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DVD Review:
Reign of Fire
By Brian Jacks

One of the more interesting films of the past year was Reign of Fire. Directed by X-Files alumni Rob Bowman and starring Matthew McConaughey and Christian Bale, the movie was one-part Dragonslayer, and one-part Mad Max. With nonstop action and an absolute window-shattering soundtrack, Reign of Fire breathed new life into the long-stagnated genre of post-apocalyptic films. With Buena Vista seeing fit to deliver the fantasy blockbuster to DVD, you can now openly flaunt your home theater system with the screams of burning Englishmen.

In the world of Reign of Fire, a London tunneling project inadvertently unleashes a slumbering beast from centuries of dormancy. Cut to twenty years later, and fire-breathing dragons dominate the world’s skies, burning the land, and feeding on the ash. Nations have fallen, cities destroyed, the world’s population forced either underground or in reclusive, scattered settlements. Set amongst the English countryside is one such group, headed by Quinn (Bale), a gruff, no-nonsense leader who witnessed his mother killed during the dragon’s London debut. Content to do nothing more than his keep his dwindling faction alive, Quinn’s world is upset when Van Zan (McConaughey), a hotshot American militia leader, shows up with a ragtag group of slayers on a crusade to hunt down and destroy the beasts. And so the countdown begins to an increasingly intensifying battle of the species.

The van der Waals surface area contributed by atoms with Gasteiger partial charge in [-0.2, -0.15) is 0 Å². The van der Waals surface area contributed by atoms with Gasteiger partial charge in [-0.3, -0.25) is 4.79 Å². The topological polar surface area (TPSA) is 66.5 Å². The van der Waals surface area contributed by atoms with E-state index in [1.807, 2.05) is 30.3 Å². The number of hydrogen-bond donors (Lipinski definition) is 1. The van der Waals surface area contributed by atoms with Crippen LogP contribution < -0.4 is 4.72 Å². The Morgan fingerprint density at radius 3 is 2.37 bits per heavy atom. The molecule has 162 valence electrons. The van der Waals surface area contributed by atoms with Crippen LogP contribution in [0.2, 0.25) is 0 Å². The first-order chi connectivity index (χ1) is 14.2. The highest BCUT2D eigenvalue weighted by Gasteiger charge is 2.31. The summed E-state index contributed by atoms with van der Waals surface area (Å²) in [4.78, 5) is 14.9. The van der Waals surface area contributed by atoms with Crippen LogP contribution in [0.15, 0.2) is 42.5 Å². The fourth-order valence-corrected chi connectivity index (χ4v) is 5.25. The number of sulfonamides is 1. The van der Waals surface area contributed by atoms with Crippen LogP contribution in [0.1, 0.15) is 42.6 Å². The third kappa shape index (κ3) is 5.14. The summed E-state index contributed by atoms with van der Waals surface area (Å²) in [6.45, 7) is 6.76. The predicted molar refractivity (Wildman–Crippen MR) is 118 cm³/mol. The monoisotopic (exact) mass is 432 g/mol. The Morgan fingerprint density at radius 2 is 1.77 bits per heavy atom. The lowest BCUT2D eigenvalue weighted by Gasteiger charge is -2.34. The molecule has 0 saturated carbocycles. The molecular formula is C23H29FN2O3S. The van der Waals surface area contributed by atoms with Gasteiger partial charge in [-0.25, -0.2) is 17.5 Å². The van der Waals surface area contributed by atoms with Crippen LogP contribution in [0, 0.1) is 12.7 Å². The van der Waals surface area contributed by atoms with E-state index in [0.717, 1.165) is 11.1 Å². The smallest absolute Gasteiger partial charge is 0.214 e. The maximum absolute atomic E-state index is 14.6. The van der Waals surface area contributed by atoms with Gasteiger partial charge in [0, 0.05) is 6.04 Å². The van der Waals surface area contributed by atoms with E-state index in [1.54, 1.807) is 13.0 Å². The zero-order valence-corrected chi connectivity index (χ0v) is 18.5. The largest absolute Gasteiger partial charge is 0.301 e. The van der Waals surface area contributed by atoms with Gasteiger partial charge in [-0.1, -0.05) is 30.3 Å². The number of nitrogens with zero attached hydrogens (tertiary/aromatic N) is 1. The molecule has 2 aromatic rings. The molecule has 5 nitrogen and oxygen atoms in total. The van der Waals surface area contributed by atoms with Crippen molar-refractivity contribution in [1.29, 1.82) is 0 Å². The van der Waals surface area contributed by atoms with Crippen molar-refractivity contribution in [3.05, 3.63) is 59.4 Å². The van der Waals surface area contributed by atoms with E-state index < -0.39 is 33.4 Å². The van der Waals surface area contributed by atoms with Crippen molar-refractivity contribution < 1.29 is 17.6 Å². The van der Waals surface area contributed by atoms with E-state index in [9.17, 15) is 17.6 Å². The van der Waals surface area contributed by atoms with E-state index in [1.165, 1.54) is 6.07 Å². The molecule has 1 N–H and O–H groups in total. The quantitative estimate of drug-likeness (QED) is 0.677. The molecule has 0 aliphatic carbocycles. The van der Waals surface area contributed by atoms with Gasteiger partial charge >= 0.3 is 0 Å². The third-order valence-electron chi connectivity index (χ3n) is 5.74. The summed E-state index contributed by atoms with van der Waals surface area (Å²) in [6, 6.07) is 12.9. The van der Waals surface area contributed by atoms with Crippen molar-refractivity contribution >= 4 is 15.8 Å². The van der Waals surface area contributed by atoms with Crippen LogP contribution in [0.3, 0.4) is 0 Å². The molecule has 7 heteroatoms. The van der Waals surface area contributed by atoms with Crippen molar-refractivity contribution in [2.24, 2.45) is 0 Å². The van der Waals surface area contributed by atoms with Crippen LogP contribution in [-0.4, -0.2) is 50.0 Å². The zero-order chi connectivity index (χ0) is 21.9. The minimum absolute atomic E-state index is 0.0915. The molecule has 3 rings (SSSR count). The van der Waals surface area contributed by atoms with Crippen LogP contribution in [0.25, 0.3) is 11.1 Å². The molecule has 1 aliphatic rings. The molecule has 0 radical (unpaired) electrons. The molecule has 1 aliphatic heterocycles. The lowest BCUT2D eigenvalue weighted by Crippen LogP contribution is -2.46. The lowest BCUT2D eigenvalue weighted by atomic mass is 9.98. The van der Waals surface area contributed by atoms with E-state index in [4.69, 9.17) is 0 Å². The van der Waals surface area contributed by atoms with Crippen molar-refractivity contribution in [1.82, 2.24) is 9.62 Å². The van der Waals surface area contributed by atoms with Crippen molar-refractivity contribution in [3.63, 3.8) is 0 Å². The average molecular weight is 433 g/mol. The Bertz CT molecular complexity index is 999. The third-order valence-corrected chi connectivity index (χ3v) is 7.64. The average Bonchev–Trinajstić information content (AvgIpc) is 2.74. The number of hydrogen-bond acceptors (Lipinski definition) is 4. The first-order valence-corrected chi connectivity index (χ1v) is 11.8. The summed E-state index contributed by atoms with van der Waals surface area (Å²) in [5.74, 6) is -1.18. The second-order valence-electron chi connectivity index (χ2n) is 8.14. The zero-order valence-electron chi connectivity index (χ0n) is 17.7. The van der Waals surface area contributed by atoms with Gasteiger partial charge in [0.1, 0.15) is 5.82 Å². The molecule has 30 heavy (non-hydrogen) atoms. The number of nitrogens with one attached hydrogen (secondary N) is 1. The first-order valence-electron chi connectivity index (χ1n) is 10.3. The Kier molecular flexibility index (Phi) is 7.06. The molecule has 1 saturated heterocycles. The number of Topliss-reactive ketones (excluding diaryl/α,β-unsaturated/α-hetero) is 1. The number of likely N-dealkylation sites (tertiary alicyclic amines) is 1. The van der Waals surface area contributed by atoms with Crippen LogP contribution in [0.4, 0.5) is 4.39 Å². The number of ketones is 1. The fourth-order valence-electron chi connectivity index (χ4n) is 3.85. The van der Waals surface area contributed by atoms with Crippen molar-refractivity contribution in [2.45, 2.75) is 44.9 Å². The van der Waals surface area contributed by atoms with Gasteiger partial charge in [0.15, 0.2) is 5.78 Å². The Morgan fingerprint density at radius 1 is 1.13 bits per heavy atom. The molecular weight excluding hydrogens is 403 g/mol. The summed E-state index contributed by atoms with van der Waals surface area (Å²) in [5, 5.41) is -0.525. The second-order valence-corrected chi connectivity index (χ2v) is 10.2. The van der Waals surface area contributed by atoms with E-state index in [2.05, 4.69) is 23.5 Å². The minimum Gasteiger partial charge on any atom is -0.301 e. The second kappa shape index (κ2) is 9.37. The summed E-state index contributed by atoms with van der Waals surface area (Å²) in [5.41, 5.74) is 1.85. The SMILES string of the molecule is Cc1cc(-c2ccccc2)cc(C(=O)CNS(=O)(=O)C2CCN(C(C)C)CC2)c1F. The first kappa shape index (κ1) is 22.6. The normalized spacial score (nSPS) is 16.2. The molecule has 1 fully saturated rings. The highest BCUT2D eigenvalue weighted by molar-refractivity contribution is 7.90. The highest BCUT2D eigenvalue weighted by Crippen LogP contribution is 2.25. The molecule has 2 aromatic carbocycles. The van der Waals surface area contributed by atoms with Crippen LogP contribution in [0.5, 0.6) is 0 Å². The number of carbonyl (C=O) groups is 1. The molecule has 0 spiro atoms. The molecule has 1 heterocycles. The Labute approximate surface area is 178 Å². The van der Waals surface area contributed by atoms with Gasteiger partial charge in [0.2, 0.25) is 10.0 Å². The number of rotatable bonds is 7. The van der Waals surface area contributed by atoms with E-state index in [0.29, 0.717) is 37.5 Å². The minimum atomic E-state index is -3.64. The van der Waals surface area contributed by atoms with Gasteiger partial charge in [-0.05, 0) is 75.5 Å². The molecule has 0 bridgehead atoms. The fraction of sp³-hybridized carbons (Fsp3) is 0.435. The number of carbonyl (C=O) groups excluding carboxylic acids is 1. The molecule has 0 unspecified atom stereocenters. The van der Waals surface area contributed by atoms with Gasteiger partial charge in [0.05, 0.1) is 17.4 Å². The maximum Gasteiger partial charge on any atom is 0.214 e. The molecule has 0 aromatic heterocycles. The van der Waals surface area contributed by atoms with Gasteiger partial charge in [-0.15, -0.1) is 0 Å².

At a point in cinematic history where doomsday films such as Waterworld and The Postman have faltered in remarkable fashion, Reign of Fire is a spectacularly entertaining film. The oft-seen-on-movie-poster term “nonstop thrill ride” is usually complete hyperbole, but nowhere is it more appropriate than Reign of Fire, where a sudden swooping dragon can launch a fiery and violent battle at a moment’s notice. Director Rob Bowman, who also helmed the X-Files movie as well as many classic episodes, has a palpable sense of how to work tension into a scene. A calm sky with a lazy breeze will suddenly erupt with the loud flapping of a dragon’s wings through the rear channels, while the guard on lookout will sound the call to arms. It’s exciting, and it’s continuous, and that makes for a great film.

For their part, the interplay between McConaughey and Bale drives the film as much as the dragons, and both seem destined for their roles. McConaughey, who has had a rough time shaking his sweet Southern guy image, plays a very convincing tattooed and incredibly built warrior, while Bale emanates the aura of a true leader struggling to lead a community in desperate times. Reign of Fire allows the audience to understand these two men and the desolate situation they exist in, and that only adds to the film’s already high quality.